akistan, the world’s only nuclear-armed Islamic nation, has been engulfed in a wave of political and religious unrest. Could Muslim extremists take control of Pakistan’s nukes?
How big is Pakistan’s nuclear arsenal?
Big enough to threaten the planet, if the weapons fall into the wrong hands. Pakistan has at least 50 and as many as 120 nuclear warheads, according to U.S. intelligence sources. It also possesses missiles capable of reaching neighboring India, Iran, and Afghanistan—and possibly more distant targets. The nuclear material in most of the warheads is highly enriched uranium, which is relatively easy to produce but also very heavy—too heavy for many of Pakistan’s missiles to carry. But Pakistan is also reprocessing spent nuclear fuel into plutonium, which is much lighter than enriched uranium and which produces bombs that are both more compact and more powerful. In 2006, Western intelligence satellites revealed that Pakistan was building a reactor capable of producing enough plutonium to fuel 40 to 50 new bombs a year.
Where are the weapons stored?
Outsiders, including the U.S., don’t really know for sure. It is known that Pakistan stores nuclear weapons and components in bunkers scattered around the country, including along the volatile border area with Afghanistan. Pakistani authorities have also indicated that some warheads are maintained near the border Pakistan shares with India, its longtime adversary. But Pakistan jealously guards the exact locations of the bunkers, to deter any terrorist plots, as well as to stave off pre-emptive attacks by any enemies. “This is an extremely sensitive matter in Pakistan,” said President Pervez Musharraf. “We don’t allow any foreign intrusion in our facilities.”
Why does Pakistan have nukes?
Because India has them. Pakistan and India have been bitter rivals since 1947, when colonial India was partitioned into the two independent countries. In 1974, India conducted its first nuclear test, setting off a desperate scramble in Pakistan to develop its own nuclear capability. In 1998, India exploded a nuclear weapon underground, erasing any doubt of its nuclear capability. Pakistan quickly countered with five underground tests of its own. “If India wants to prove its manhood by conducting a nuclear test, then we have the capability to prove our manhood,” said Foreign Minister Sardar Asif Ahmed Ali. Pakistanis celebrated their nuclear program as “a triumph for Islam.”
How was Pakistan able to develop a bomb?
Through subterfuge and espionage. Following India’s 1974 test, then–Prime Minister Zulfikar Ali Bhutto (father of the recently assassinated Benazir) tapped Dr. Abdul Qadeer Khan, a talented, ambitious metallurgist, to head the country’s nuclear-development program. At the time, Khan was working in the Netherlands for the European research consortium Urenco, where he had access to state-of-the-art nuclear technology, including blueprints for the centrifuges that spin raw uranium into nuclear fuel. He stole the designs and smuggled them back to Pakistan, and then set up a nuclear research facility in Kahuta, near Islamabad. To deflect suspicion, he ordered parts from many companies, often using middlemen to disguise their ultimate destination. He also became notoriously corrupt, pocketing millions as he sold nuclear technology on the international black market.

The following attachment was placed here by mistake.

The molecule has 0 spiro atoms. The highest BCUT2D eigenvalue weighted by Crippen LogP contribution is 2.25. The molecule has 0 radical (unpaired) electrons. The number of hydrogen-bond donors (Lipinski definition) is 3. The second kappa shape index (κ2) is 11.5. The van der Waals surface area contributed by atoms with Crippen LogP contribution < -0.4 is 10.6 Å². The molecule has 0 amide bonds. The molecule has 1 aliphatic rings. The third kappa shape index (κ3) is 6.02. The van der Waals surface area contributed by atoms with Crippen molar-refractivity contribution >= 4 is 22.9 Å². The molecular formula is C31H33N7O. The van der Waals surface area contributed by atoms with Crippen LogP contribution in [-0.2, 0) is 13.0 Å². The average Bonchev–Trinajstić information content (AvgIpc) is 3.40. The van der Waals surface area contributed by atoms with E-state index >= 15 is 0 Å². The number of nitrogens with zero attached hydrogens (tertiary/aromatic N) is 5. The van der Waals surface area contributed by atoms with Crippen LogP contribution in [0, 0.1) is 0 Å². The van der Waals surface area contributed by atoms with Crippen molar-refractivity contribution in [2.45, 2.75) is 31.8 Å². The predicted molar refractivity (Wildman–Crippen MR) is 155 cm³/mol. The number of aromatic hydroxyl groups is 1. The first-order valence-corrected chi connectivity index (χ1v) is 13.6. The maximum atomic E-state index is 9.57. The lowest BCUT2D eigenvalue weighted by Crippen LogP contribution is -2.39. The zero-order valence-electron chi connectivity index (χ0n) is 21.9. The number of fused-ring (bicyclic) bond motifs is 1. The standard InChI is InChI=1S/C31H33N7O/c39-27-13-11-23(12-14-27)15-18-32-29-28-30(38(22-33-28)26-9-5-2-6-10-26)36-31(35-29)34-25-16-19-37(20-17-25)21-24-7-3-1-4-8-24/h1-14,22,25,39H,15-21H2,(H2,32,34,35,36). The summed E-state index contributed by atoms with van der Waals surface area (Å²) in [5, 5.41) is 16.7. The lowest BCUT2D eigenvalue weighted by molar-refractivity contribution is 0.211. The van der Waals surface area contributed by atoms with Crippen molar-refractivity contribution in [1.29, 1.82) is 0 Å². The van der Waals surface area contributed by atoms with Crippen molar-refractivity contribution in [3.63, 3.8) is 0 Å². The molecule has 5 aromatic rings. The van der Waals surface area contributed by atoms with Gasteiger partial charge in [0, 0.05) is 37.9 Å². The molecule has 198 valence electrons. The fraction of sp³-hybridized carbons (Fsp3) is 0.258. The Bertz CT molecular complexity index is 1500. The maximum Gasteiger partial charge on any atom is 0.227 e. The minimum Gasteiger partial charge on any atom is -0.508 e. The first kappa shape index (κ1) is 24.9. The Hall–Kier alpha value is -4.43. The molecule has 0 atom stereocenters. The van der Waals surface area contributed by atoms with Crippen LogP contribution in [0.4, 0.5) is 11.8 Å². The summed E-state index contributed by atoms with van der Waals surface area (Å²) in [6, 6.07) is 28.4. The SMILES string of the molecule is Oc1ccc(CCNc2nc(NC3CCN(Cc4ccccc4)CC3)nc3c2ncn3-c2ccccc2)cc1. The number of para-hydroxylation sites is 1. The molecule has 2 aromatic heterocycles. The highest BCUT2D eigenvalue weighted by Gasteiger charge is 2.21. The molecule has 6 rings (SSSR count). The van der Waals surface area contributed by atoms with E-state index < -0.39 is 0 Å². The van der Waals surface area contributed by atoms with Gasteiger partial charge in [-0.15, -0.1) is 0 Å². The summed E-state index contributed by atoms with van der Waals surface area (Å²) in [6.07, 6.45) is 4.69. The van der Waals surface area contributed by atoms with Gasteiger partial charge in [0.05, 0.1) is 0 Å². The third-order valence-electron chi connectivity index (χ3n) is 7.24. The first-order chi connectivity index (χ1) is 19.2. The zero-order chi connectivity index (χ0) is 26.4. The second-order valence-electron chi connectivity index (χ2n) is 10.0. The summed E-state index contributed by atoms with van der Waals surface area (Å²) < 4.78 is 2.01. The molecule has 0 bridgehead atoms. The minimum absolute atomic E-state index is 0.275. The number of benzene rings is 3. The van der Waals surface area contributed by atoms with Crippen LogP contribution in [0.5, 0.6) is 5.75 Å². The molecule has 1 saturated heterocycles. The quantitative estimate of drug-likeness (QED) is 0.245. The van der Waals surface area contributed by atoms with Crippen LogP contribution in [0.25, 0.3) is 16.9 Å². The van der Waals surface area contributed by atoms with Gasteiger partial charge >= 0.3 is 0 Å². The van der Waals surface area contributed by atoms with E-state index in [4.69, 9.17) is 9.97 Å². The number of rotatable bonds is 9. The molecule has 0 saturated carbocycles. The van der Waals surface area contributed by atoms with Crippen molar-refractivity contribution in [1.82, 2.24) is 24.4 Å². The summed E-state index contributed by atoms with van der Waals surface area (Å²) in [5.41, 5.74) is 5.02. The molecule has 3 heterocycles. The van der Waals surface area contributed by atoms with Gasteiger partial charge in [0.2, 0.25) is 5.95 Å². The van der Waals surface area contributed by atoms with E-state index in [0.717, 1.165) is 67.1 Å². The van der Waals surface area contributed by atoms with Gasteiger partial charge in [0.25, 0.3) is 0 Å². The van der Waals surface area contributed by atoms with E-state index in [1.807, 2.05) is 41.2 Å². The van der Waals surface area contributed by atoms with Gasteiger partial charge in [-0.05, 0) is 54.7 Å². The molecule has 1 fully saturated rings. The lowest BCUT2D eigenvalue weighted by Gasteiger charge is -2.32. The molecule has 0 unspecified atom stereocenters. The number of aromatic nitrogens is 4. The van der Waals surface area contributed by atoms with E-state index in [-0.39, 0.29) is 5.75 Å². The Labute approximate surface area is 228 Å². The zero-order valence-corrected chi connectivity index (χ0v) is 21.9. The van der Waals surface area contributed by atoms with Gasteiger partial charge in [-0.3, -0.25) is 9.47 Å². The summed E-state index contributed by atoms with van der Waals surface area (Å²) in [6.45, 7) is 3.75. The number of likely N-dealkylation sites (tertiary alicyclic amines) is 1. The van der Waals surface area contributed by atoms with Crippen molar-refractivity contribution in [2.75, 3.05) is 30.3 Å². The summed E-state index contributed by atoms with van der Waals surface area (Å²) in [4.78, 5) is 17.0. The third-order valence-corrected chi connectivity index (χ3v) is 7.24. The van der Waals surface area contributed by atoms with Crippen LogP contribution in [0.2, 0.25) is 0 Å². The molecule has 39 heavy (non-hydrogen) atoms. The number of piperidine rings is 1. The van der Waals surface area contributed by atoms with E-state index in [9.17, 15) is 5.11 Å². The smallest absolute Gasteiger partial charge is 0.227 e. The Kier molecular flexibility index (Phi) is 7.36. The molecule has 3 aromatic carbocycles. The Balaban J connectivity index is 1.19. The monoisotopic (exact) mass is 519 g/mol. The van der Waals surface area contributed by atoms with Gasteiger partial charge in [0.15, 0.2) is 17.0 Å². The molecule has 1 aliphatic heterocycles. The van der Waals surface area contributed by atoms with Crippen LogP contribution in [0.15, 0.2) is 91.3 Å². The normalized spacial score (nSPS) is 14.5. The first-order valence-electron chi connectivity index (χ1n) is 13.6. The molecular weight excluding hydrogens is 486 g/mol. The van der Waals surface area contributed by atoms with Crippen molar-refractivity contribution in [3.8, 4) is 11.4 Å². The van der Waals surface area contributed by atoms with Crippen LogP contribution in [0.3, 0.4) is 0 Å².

Does the U.S. help protect the weapons?
It does what it can. Since the 9/11 attacks, the U.S. has spent about $100 million training and equipping Pakistan’s nuclear-security personnel and building a nuclear-security training center in Pakistan. But Pakistan’s military leaders are reluctant to cooperate too much with the U.S., suspecting that the aid is a ruse to learn the location of Pakistan’s weapons. Likewise, many in the U.S. intelligence establishment object to sharing too much American expertise, out of concern over revealing too much about U.S. weapons. This frustrates many nuclear experts outside government, who say the Pakistanis would greatly benefit from more U.S. input into how to prevent accidental or malicious detonation of nukes. “We should share this technology,” says Harold Agnew, former director of the Los Alamos weapons laboratory. “Anybody who joins the [nuclear] club should be helped to get this.”
Are the nukes secure?
The U.S. believes they are—at least for now. “I don’t see any indication right now that security of those weapons is in jeopardy,” said Joint Chiefs of Staff Chairman Adm. Mike Mullen. “But clearly we are very watchful.” A Pakistani general involved in nuclear security, interviewed recently in The Philadelphia Inquirer, described a multilayered system of safeguards for weapons. Warheads, he said, are stored separately from missiles, and several government and military officials must provide authorization for a launch, so no one individual could start a war. “Pakistan’s nuclear weapons are absolutely safe and secure, irrespective of the political situation,” the unnamed general said. But U.S. officials have expressed concern that rogue government elements with jihadist sympathies could provide nuclear expertise, if not material, to the extremists. It’s not a far-fetched concern. In 2001, Pakistan arrested two retired nuclear scientists after they allegedly met with Osama bin Laden and offered to help him build a bomb. “I am confident of two things,” said former CIA Deputy Director John McLaughlin. “That the Pakistanis are very serious about securing this material, but also that someone in Pakistan is very intent on getting their hands on it.”
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